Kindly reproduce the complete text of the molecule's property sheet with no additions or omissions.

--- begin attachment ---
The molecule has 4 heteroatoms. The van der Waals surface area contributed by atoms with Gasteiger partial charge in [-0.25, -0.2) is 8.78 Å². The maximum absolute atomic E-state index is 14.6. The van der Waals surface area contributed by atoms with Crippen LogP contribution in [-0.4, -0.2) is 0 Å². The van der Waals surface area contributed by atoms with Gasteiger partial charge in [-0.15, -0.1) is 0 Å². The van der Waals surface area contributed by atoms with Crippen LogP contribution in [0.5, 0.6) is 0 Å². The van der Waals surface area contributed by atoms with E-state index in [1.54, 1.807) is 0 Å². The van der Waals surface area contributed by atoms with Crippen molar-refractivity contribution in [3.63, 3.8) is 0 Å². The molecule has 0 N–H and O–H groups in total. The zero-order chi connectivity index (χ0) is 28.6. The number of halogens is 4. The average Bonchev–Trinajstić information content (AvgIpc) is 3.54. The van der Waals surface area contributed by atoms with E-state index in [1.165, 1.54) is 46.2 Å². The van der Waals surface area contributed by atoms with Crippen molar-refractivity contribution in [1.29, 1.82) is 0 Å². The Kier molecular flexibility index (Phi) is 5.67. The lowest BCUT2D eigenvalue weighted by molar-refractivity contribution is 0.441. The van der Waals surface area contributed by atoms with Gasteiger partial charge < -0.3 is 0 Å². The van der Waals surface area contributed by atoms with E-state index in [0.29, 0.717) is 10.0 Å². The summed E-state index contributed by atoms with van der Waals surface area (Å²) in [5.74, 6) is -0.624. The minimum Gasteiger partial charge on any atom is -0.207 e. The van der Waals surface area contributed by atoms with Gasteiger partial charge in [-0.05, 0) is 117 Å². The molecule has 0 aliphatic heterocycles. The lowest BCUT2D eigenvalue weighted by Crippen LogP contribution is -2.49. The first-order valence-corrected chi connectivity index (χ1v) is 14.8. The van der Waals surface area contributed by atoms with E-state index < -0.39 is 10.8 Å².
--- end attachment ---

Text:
The molecule has 4 heteroatoms. The van der Waals surface area contributed by atoms with Gasteiger partial charge in [-0.25, -0.2) is 8.78 Å². The maximum absolute atomic E-state index is 14.6. The van der Waals surface area contributed by atoms with Crippen LogP contribution in [-0.4, -0.2) is 0 Å². The van der Waals surface area contributed by atoms with Gasteiger partial charge in [-0.15, -0.1) is 0 Å². The van der Waals surface area contributed by atoms with Crippen LogP contribution in [0.5, 0.6) is 0 Å². The van der Waals surface area contributed by atoms with E-state index in [1.54, 1.807) is 0 Å². The van der Waals surface area contributed by atoms with Crippen molar-refractivity contribution in [3.63, 3.8) is 0 Å². The molecule has 0 N–H and O–H groups in total. The zero-order chi connectivity index (χ0) is 28.6. The number of halogens is 4. The average Bonchev–Trinajstić information content (AvgIpc) is 3.54. The van der Waals surface area contributed by atoms with E-state index in [1.165, 1.54) is 46.2 Å². The van der Waals surface area contributed by atoms with Crippen molar-refractivity contribution in [1.29, 1.82) is 0 Å². The Kier molecular flexibility index (Phi) is 5.67. The lowest BCUT2D eigenvalue weighted by molar-refractivity contribution is 0.441. The van der Waals surface area contributed by atoms with Gasteiger partial charge < -0.3 is 0 Å². The van der Waals surface area contributed by atoms with E-state index in [0.29, 0.717) is 10.0 Å². The summed E-state index contributed by atoms with van der Waals surface area (Å²) in [5.74, 6) is -0.624. The minimum Gasteiger partial charge on any atom is -0.207 e. The van der Waals surface area contributed by atoms with Gasteiger partial charge in [-0.05, 0) is 117 Å². The molecule has 0 aliphatic heterocycles. The lowest BCUT2D eigenvalue weighted by Crippen LogP contribution is -2.49. The first-order valence-corrected chi connectivity index (χ1v) is 14.8. The van der Waals surface area contributed by atoms with E-state index < -0.39 is 10.8 Å².